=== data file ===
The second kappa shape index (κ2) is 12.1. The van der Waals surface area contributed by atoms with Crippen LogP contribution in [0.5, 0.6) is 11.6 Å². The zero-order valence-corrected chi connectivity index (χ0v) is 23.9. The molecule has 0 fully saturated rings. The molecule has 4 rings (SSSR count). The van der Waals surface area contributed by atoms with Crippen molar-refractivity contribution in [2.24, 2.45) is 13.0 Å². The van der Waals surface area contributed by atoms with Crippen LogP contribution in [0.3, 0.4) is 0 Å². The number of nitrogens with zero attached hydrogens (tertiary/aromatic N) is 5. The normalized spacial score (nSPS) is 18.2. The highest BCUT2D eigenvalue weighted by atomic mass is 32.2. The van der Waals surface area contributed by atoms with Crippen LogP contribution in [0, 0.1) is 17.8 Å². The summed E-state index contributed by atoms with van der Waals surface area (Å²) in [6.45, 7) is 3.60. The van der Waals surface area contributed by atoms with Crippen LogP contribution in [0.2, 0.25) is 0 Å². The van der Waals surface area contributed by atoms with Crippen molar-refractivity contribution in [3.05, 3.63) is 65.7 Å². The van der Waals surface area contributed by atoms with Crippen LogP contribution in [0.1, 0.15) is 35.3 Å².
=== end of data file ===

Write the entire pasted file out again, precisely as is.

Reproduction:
The second kappa shape index (κ2) is 12.1. The van der Waals surface area contributed by atoms with Crippen LogP contribution in [0.5, 0.6) is 11.6 Å². The zero-order valence-corrected chi connectivity index (χ0v) is 23.9. The molecule has 0 fully saturated rings. The molecule has 4 rings (SSSR count). The van der Waals surface area contributed by atoms with Crippen molar-refractivity contribution in [2.24, 2.45) is 13.0 Å². The van der Waals surface area contributed by atoms with Crippen LogP contribution in [0.3, 0.4) is 0 Å². The number of nitrogens with zero attached hydrogens (tertiary/aromatic N) is 5. The normalized spacial score (nSPS) is 18.2. The highest BCUT2D eigenvalue weighted by atomic mass is 32.2. The van der Waals surface area contributed by atoms with Crippen LogP contribution in [0, 0.1) is 17.8 Å². The summed E-state index contributed by atoms with van der Waals surface area (Å²) in [6.45, 7) is 3.60. The van der Waals surface area contributed by atoms with Crippen LogP contribution in [0.2, 0.25) is 0 Å². The van der Waals surface area contributed by atoms with Crippen molar-refractivity contribution in [3.05, 3.63) is 65.7 Å². The van der Waals surface area contributed by atoms with Crippen LogP contribution in [0.1, 0.15) is 35.3 Å².